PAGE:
The Size of the World: Thinking about Christopher Cascio’s “Tent City”

We published Cascio’s essay, Kid, in Issue 12 in the Fall of 2018; speaking about both his writing and his visual art, he says each piece he creates is “a recorded haunting.” I know I’ve never stopped thinking about Kid, so he must be right. Of Cascio’s latest collection Tent City (Alien Buddha Press), one reviewer writes this:

Christopher Cascio notices everything — about neighbor’s dogs, a wrestling match, fathers and sons, a rain-drowned house. Under his inspection the details of living burgeon into major themes, so quietly the oncoming explosions barely register. And then, boom. Call these beautiful, deftly-crafted pieces short stories, small bejeweled things. But they are the size of the world.

Roger Rosenblatt

RR’s word choice has my attention, because some of it is actually quite far away from words that come to me at first: beautiful, bejeweled. Other words ring true for me: dogs, wrestling, drowned, explosions.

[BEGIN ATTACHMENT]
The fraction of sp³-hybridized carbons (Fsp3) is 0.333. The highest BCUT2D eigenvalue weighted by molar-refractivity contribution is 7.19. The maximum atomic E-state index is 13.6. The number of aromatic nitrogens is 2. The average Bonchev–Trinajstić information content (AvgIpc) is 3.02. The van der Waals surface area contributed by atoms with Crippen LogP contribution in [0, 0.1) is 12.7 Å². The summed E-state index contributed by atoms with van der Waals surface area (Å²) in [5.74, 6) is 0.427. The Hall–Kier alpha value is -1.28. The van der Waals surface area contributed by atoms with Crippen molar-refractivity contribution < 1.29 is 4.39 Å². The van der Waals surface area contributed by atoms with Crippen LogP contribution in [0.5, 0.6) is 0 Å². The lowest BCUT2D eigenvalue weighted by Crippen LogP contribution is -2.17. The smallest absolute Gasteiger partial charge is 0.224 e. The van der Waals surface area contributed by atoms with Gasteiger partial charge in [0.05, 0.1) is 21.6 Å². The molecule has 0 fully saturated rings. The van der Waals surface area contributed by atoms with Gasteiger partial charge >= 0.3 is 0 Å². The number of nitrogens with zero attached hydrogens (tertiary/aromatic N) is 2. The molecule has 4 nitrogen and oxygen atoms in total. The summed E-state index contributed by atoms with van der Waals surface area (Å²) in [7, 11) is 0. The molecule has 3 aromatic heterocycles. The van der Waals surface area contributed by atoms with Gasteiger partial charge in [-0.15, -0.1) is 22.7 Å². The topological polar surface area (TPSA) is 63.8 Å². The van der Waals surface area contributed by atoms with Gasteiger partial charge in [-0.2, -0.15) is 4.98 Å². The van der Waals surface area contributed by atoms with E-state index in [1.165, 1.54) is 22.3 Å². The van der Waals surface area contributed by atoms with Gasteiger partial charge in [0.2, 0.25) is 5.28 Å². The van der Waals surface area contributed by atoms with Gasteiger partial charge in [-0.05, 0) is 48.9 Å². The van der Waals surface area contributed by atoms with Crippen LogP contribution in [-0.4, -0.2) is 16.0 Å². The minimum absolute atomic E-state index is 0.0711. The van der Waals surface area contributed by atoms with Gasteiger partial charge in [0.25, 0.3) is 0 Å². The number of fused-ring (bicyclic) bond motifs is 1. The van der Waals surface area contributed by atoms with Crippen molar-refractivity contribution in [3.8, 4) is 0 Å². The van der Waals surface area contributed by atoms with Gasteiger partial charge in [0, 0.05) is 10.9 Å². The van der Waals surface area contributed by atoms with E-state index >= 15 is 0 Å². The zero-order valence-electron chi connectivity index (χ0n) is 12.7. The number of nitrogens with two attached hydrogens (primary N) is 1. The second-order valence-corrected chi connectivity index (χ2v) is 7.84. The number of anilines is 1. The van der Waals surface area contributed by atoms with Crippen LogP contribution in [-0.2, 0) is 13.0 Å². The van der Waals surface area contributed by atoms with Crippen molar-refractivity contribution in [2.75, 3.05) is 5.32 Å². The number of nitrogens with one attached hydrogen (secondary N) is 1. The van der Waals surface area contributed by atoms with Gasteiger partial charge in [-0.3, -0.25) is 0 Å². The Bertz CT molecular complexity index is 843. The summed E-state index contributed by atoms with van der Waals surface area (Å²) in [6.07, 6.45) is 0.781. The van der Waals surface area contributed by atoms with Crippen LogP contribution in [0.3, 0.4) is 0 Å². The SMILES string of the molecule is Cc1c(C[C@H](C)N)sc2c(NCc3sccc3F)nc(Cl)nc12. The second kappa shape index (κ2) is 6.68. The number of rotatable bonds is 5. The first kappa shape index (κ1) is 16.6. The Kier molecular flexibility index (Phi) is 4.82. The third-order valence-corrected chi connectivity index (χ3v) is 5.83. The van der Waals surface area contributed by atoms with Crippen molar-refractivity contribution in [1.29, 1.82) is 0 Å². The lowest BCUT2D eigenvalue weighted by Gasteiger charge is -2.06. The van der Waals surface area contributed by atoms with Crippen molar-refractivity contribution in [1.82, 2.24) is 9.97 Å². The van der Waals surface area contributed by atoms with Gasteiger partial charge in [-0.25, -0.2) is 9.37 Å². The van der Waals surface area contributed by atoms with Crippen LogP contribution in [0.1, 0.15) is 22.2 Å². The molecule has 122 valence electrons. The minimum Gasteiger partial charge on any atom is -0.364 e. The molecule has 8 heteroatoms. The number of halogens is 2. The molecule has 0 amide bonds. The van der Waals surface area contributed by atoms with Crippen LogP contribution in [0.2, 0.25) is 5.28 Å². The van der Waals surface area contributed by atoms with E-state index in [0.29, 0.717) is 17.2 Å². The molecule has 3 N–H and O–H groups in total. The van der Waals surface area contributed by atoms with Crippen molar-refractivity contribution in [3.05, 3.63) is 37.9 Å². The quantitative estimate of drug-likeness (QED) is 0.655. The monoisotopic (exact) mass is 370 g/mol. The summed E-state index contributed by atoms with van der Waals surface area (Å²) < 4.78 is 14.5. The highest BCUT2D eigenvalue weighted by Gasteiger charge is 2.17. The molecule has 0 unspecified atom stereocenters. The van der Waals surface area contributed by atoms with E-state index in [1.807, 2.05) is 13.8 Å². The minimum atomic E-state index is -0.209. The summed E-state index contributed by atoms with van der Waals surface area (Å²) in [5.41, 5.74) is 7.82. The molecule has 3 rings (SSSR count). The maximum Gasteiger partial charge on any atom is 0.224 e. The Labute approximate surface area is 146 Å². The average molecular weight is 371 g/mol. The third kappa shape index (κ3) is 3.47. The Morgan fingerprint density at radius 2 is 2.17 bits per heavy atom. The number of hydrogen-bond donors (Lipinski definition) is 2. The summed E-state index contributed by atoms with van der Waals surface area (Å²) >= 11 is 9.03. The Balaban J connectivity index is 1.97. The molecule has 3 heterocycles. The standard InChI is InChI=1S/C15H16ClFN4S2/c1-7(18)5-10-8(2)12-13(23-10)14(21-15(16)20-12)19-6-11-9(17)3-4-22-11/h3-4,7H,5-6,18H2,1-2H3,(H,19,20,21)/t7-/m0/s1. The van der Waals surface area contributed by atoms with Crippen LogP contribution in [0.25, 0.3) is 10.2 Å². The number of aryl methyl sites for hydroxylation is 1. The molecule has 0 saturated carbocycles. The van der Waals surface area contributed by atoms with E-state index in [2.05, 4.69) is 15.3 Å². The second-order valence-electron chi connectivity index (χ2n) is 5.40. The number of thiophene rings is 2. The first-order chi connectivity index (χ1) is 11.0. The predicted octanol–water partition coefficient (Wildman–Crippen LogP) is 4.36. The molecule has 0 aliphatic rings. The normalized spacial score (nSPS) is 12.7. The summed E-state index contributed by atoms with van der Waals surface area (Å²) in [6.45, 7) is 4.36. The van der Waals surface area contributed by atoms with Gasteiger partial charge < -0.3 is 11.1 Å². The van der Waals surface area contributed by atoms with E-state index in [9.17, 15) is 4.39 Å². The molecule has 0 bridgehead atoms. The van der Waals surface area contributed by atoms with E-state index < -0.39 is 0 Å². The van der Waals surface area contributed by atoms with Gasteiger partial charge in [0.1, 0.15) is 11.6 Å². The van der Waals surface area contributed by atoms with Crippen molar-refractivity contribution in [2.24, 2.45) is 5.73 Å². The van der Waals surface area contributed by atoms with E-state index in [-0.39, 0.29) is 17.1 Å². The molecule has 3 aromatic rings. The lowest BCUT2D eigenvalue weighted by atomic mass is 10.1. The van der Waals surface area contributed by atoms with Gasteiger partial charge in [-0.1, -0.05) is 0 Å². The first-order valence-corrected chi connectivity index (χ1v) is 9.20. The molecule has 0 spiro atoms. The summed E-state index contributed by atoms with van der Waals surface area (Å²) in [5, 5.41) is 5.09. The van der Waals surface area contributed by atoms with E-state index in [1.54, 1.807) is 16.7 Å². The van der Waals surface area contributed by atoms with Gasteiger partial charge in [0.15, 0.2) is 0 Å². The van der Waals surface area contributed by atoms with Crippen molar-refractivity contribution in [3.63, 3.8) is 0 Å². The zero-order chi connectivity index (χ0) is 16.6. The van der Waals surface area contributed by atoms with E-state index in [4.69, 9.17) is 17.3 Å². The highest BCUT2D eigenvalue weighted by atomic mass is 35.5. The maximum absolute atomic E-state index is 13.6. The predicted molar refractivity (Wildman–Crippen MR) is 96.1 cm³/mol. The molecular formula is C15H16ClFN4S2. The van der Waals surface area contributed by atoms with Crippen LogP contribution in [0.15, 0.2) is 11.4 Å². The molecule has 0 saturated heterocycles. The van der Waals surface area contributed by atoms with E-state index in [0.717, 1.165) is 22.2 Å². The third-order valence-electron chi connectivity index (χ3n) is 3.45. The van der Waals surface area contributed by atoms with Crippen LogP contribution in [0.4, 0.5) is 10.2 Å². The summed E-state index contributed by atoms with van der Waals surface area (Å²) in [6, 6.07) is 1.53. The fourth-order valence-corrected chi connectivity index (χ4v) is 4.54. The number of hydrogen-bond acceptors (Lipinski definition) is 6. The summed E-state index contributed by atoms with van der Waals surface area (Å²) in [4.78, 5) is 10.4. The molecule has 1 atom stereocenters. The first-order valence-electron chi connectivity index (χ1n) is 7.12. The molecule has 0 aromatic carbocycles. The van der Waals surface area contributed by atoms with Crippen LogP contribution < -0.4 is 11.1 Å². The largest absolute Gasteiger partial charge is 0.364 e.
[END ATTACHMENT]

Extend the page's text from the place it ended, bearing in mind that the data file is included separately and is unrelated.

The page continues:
The fusion is in Cascio’s eye for the beauty and value of difficult, superficially ugly truths. He is a master of unveiled views into unpleasant subjects that allow us as readers to “get past” the roadblocks that a less-skilled writer can’t avoid. Stabbings, picking fights, heart attacks, watching a home fall apart, finding the strength not to end your life even when it would make the pain go away…….I have this flashback to the end of A River Runs Through It by Norman Maclean:

When I finished talking to my father, he asked, “Is there anything else you can tell me?”

Finally, I said, “Nearly all the bones in his hand were broken.”

He almost reached the door and then turned back for reassurance. “Are you sure that the bones of his hand were broken? he asked. I repeated, “Nearly all the bones in his hand were broken.” “In which hand?” he asked. “In his right hand,” I answered.

Norman Maclean

Maclean and Cascio are very different writers, but they share the same gift, the capacity to look through the outward ugliness of life to the core beauty that lies within. People can do and say and suffer some monstrous things that are not “the things” themselves. You’ll want this unique collection on your summer reading list! TENT CITY

You can find Chris on Twitter here: @ChrisJCascio.

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